There is a great deal of tradition and lore surrounding hot cross buns. According to some accounts, this sweet dough roll—studded with dried fruit and scored with a cross—dates back to the 12th century, when an English monk was divinely inspired to bestow the Christian sign of the cross upon a batch of rolls in honor of Good Friday. The first written record of the hot cross bun, however, dates back to a 16th century rhyme:
Good Friday comes this month, the old woman runs, with one or two a penny hot cross buns.
The tradition of making hot cross buns on Good Friday has persisted throughout the centuries and was a favorite Eastertide tradition of the Victorians. Popular superstition of the time suggested that leaving a hot cross bun to hang from the kitchen ceiling throughout the year warded off evil spirits and made for a happy home. Shavings from preserved hot cross buns mixed with water were believed to cure minor illnesses. And the sharing of a hot cross bun was thought to solidify a friendship, hence the old rhyme:
Half for you, and half for me, between us two good luck shall be.
A royal decree was even made regarding the humble hot cross bun. Queen Elizabeth I believed the bun was too special to be baked just any old day. And so she forbade the peddling of this delicacy on any occasion other than Good Friday, Christmas, or a Christian burial.
Come Friday, we’ll be donning our aprons and firing up our ovens to keep this ages-old traditional alive! Here is our recipe:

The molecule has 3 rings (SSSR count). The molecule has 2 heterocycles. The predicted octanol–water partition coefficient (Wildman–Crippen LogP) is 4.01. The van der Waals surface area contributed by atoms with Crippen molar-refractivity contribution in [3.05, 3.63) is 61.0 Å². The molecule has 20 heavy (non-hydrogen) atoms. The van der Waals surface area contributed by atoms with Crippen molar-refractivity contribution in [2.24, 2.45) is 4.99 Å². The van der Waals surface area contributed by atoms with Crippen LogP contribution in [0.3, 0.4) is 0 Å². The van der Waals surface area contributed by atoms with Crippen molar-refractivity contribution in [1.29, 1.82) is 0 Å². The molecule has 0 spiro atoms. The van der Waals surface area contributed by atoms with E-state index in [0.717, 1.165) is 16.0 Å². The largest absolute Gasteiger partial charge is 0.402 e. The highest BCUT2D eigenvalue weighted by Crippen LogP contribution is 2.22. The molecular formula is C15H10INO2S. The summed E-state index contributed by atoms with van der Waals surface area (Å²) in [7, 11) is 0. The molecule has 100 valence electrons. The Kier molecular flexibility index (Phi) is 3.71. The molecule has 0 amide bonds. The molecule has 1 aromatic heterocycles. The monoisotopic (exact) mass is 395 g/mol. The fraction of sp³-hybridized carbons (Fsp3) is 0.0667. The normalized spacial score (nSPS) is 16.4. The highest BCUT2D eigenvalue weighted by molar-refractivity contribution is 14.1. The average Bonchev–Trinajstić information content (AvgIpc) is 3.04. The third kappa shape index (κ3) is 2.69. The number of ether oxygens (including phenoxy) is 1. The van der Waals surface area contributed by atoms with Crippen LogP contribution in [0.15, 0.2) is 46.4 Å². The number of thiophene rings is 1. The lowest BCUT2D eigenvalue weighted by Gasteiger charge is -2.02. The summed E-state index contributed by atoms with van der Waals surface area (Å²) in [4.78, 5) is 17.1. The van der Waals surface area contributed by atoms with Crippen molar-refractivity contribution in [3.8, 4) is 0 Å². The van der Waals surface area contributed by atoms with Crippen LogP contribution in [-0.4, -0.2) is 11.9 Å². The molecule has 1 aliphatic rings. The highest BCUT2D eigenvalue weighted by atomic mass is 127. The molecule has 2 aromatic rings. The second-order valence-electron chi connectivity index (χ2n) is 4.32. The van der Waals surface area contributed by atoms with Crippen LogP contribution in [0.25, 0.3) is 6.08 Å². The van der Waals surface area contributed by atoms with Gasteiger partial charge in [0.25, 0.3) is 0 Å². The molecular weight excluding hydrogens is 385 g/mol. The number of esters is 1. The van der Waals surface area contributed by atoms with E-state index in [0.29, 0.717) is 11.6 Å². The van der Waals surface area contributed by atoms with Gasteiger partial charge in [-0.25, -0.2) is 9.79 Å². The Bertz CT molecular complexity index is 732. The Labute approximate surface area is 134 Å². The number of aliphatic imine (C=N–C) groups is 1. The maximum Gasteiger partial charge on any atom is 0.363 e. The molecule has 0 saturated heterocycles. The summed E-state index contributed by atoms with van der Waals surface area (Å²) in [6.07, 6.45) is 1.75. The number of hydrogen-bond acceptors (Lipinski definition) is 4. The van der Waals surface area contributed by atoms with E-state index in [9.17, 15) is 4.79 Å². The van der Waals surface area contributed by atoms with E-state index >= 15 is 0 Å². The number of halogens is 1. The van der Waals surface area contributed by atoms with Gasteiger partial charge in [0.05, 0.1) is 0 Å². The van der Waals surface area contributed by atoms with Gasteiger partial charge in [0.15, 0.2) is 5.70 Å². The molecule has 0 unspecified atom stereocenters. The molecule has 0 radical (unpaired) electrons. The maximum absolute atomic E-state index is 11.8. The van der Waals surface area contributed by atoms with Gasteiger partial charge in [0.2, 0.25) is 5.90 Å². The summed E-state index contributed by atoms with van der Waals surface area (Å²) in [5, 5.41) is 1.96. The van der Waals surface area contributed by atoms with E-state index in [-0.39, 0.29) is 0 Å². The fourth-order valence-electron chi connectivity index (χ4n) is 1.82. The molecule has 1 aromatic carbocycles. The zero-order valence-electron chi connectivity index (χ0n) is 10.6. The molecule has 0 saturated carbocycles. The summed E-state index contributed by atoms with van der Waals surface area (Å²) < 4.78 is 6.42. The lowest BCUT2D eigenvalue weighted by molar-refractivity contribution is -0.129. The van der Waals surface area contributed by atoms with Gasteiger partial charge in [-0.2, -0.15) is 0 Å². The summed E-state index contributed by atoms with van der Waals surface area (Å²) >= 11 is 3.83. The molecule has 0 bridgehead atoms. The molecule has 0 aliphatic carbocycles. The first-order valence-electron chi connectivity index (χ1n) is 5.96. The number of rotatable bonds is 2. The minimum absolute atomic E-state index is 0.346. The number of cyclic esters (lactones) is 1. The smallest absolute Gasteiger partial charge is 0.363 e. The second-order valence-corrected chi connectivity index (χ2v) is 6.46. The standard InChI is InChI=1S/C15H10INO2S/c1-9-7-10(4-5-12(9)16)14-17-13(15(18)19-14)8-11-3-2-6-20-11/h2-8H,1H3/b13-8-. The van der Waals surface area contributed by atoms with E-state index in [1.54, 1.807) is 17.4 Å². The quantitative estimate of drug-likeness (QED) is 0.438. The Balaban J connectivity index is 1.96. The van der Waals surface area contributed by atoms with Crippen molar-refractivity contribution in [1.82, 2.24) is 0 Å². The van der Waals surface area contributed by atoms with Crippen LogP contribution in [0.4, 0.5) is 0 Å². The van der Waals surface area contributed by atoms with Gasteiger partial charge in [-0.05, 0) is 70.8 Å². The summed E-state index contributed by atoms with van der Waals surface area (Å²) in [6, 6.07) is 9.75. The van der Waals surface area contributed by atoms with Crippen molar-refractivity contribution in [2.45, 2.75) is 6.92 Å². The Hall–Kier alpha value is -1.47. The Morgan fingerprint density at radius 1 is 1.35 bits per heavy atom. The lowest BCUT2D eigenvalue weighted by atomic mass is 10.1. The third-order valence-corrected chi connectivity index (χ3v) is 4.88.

Mrs. Sharp’s Hot Cross Buns
- 2 packages dry yeast
- 1/3 cup sugar
- 2/3 cup milk, scalded
- 3 1/2 cups all-purpose flour
- 1/2 cup melted butter
- 3/4 teaspoon salt
- 3 eggs, beaten
- 2/3 cup currants
- 1/2 teaspoon cinnamon
- 1 egg white
- Soften yeast in warm water.
- Dissolve sugar in scalded milk. Let milk cool, then combine 1 cup of flour, yeast, and milk-sugar mixture together. Beat together. Add butter, salt, eggs, and remaining flour. Hand beat until light (about 5 min.)
- Cover with a damp dish towel, set in a warm spot, and let rise until doubled (about 1 hr.)
- Beat down and then add currants and cinnamon.
- Roll dough 1/2-inch thick on a floured board.
- Shape into buns (or cut into circles using a small juice glass).
- Place on a greased baking sheet.
- Cover and let rise for about 30 min. or until dough feels springy and is about double in size.
- Cut a deep cross into the top of each bun with a sharp knife. Brush with slightly beaten egg white.
- Bake at 350 for 12-14 min.
- To make a glaze, dissolve 4 teaspoons granulated sugar in 6 tablespoons of milk and boil for 2 minutes. Brush warm buns twice with this syrup to glaze.
Breathnach, Sarah Ban. Mrs. Sharp’s Traditions: Nostalgic Suggestions for Re-creating the Family Celebrations and Seasonal Pastimes of the victorian Home. New York: Simon & Schuster, 1990. p.93.
Rheinlander Bakery. “What Are Hot cross Buns?”. <http://www.rheinlanderbakery.com/Category.cfm?CategoryID=42>.
“5 Great Historical Myths & Traditions About Hot Cross Buns, a Pre-Easter Pastry.” Smithsonian.com. <http://www.smithsonianmag.com/smart-news/five-great-myths-about-hot-cross-buns-traditional-pre-easter-pastry-180951130/?no-ist>.